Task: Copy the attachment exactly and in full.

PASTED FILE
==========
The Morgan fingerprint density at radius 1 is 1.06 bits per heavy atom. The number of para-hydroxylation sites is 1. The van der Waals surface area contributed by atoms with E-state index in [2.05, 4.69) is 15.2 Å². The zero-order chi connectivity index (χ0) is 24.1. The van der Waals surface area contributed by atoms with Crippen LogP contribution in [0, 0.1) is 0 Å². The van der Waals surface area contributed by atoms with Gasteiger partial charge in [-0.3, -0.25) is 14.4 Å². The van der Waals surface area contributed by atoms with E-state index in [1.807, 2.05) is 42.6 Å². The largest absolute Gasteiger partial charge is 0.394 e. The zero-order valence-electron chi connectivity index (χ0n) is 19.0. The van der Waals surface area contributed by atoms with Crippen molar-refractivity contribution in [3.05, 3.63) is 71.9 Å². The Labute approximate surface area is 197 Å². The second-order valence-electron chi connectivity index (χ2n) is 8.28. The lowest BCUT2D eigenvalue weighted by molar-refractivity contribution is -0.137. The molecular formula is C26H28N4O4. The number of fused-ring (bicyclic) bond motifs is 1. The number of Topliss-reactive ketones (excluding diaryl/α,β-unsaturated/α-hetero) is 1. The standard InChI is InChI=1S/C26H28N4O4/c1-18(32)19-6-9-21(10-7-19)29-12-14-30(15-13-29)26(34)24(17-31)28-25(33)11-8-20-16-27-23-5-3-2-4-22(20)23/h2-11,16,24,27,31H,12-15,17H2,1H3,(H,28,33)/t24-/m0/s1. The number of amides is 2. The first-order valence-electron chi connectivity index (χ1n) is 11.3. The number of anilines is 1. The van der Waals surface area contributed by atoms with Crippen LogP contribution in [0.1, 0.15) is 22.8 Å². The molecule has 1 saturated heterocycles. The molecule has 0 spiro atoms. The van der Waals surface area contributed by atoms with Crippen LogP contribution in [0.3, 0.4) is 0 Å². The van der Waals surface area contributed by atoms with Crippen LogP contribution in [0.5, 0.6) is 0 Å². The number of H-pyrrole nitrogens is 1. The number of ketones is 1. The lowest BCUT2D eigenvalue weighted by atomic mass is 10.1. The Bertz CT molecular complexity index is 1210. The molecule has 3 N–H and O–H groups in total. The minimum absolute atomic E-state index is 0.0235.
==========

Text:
The Morgan fingerprint density at radius 1 is 1.06 bits per heavy atom. The number of para-hydroxylation sites is 1. The van der Waals surface area contributed by atoms with E-state index in [2.05, 4.69) is 15.2 Å². The zero-order chi connectivity index (χ0) is 24.1. The van der Waals surface area contributed by atoms with Crippen LogP contribution in [0, 0.1) is 0 Å². The van der Waals surface area contributed by atoms with Gasteiger partial charge in [-0.3, -0.25) is 14.4 Å². The van der Waals surface area contributed by atoms with E-state index in [1.807, 2.05) is 42.6 Å². The largest absolute Gasteiger partial charge is 0.394 e. The zero-order valence-electron chi connectivity index (χ0n) is 19.0. The van der Waals surface area contributed by atoms with Crippen molar-refractivity contribution in [3.05, 3.63) is 71.9 Å². The Labute approximate surface area is 197 Å². The second-order valence-electron chi connectivity index (χ2n) is 8.28. The lowest BCUT2D eigenvalue weighted by molar-refractivity contribution is -0.137. The molecular formula is C26H28N4O4. The number of fused-ring (bicyclic) bond motifs is 1. The number of Topliss-reactive ketones (excluding diaryl/α,β-unsaturated/α-hetero) is 1. The standard InChI is InChI=1S/C26H28N4O4/c1-18(32)19-6-9-21(10-7-19)29-12-14-30(15-13-29)26(34)24(17-31)28-25(33)11-8-20-16-27-23-5-3-2-4-22(20)23/h2-11,16,24,27,31H,12-15,17H2,1H3,(H,28,33)/t24-/m0/s1. The number of amides is 2. The first-order valence-electron chi connectivity index (χ1n) is 11.3. The number of anilines is 1. The van der Waals surface area contributed by atoms with Crippen LogP contribution in [0.1, 0.15) is 22.8 Å². The molecule has 1 saturated heterocycles. The molecule has 0 spiro atoms. The van der Waals surface area contributed by atoms with Crippen LogP contribution in [0.3, 0.4) is 0 Å². The van der Waals surface area contributed by atoms with Crippen LogP contribution in [0.5, 0.6) is 0 Å². The number of H-pyrrole nitrogens is 1. The number of ketones is 1. The lowest BCUT2D eigenvalue weighted by atomic mass is 10.1. The Bertz CT molecular complexity index is 1210. The molecule has 3 N–H and O–H groups in total. The minimum absolute atomic E-state index is 0.0235.